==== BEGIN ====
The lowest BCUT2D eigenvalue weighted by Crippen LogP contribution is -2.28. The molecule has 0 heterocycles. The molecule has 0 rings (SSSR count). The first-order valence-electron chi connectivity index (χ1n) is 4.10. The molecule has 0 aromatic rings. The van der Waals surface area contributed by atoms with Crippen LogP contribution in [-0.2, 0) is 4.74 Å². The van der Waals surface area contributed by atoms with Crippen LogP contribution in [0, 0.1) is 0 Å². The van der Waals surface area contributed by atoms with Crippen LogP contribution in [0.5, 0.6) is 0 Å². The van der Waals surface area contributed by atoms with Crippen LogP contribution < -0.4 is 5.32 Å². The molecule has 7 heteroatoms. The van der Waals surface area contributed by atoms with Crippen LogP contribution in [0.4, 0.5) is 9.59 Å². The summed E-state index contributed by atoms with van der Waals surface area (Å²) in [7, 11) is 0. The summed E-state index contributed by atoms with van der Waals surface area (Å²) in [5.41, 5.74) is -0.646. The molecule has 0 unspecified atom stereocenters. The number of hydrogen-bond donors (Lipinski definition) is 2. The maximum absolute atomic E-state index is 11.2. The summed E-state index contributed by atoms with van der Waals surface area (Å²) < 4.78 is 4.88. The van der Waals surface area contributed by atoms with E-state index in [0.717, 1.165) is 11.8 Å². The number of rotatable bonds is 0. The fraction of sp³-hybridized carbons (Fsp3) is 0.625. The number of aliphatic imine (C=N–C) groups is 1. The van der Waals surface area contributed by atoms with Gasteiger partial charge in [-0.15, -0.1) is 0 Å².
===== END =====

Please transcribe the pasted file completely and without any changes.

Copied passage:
The lowest BCUT2D eigenvalue weighted by Crippen LogP contribution is -2.28. The molecule has 0 heterocycles. The molecule has 0 rings (SSSR count). The first-order valence-electron chi connectivity index (χ1n) is 4.10. The molecule has 0 aromatic rings. The van der Waals surface area contributed by atoms with Crippen LogP contribution in [-0.2, 0) is 4.74 Å². The van der Waals surface area contributed by atoms with Crippen LogP contribution in [0, 0.1) is 0 Å². The van der Waals surface area contributed by atoms with Crippen LogP contribution in [0.5, 0.6) is 0 Å². The van der Waals surface area contributed by atoms with Crippen LogP contribution < -0.4 is 5.32 Å². The molecule has 7 heteroatoms. The van der Waals surface area contributed by atoms with Crippen LogP contribution in [0.4, 0.5) is 9.59 Å². The summed E-state index contributed by atoms with van der Waals surface area (Å²) in [7, 11) is 0. The summed E-state index contributed by atoms with van der Waals surface area (Å²) in [5.41, 5.74) is -0.646. The molecule has 0 unspecified atom stereocenters. The number of hydrogen-bond donors (Lipinski definition) is 2. The maximum absolute atomic E-state index is 11.2. The summed E-state index contributed by atoms with van der Waals surface area (Å²) < 4.78 is 4.88. The van der Waals surface area contributed by atoms with E-state index in [0.717, 1.165) is 11.8 Å². The number of rotatable bonds is 0. The fraction of sp³-hybridized carbons (Fsp3) is 0.625. The number of aliphatic imine (C=N–C) groups is 1. The van der Waals surface area contributed by atoms with Gasteiger partial charge in [-0.15, -0.1) is 0 Å².